- In what ways and for what reasons did Saddam employ religion during the Gulf War?
- How did other governmental and Islamic elites respond?
- To what effect did they use religion?
- What implications may be drawn from their use of religion?
Regarding the first two questions, the aim is not to evaluate normatively this employment of religion, but rather to lay out as objectively as possible the ways governments and nongovernment elites sought to enlist religion to justify policies, delegitimate others' policies, and respond to others' religious attacks. As indicated earlier, this was not simply a confrontation of Iraqis and Saudis along a single, neatly drawn battle line,but a conflict involving multiple, dynamic frontsand changing alliances. Governments convened conferences, sought fatwas (religious edicts by competent authorities) favorable to their policies, issued calls for jihad, and hosted special media events.
In examining the effects of this employment of religion, I conclude that the use of Islam proved both profoundly divisive and powerfully mobilizing. A broad Middle East audience responded vigorously to the religious entreaties. This, in turn, generated a new level of debate, prompted marches, and encouraged acts of violence. Religious authorities outside the immediate theater issued more fatwas, and new conferences were convened. It appears that this approach was dramatically effective, although not necessarily in the ways its employers intended. The use of Islam by government elites certainly generated considerable discussion among religious elites about whether religion ought to have been so used. Those debates have not yet ended.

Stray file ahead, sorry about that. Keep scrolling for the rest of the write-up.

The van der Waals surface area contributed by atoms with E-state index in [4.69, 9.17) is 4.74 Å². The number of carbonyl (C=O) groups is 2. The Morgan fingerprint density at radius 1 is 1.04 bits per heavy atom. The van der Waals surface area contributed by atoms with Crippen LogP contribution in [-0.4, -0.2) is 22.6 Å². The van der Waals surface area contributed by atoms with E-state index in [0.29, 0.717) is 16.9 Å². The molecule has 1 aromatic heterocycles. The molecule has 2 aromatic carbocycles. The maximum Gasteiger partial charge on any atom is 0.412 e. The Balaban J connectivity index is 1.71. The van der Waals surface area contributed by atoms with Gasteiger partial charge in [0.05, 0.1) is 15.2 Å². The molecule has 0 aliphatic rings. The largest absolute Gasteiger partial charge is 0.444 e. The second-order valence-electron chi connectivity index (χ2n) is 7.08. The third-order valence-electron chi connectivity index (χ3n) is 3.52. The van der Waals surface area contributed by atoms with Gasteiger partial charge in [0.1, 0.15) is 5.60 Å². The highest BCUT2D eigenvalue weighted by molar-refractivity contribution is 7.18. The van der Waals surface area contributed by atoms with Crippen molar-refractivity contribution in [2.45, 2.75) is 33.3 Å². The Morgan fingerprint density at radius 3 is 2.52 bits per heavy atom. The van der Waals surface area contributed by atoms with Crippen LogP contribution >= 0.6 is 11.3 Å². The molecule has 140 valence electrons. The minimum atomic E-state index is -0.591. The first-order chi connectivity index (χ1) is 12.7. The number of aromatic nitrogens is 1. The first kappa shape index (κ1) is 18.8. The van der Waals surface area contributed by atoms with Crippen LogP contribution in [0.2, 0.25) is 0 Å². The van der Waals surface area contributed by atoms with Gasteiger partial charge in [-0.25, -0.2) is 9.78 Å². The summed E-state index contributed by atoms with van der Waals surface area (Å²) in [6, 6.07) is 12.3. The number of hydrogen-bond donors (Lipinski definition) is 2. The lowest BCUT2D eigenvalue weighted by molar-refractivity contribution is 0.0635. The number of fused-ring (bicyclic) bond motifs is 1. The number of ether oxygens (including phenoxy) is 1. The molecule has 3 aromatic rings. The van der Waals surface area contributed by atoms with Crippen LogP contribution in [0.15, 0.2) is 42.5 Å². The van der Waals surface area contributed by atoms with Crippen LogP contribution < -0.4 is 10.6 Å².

Of course, this appeal to religion during the Gulf War was not unique to the Middle East. In describing the line the United States would draw in the sand—that "aggression in Kuwait [might] not stand"—President Bush freely and repeatedly made use of religious terminology. And Arabs noted, inter alia, that the president had invited a religious leader, Billy Graham, to spend the night at the White House just prior to the prosecution of the air war in mid-January. This certainly followed the example set by his predecessor, President Reagan, who unhesitatingly described conflict with the Soviets as one against "the evil empire." But to limit the scope of the study, the focus will be almost exclusively on the use of Islam by leaders in the Middle East and in the larger Islamic world. The similar employment of religion in the West, and often with explicitly Christian terminology, merits (and has received) careful review, but it falls outside the purview of this study.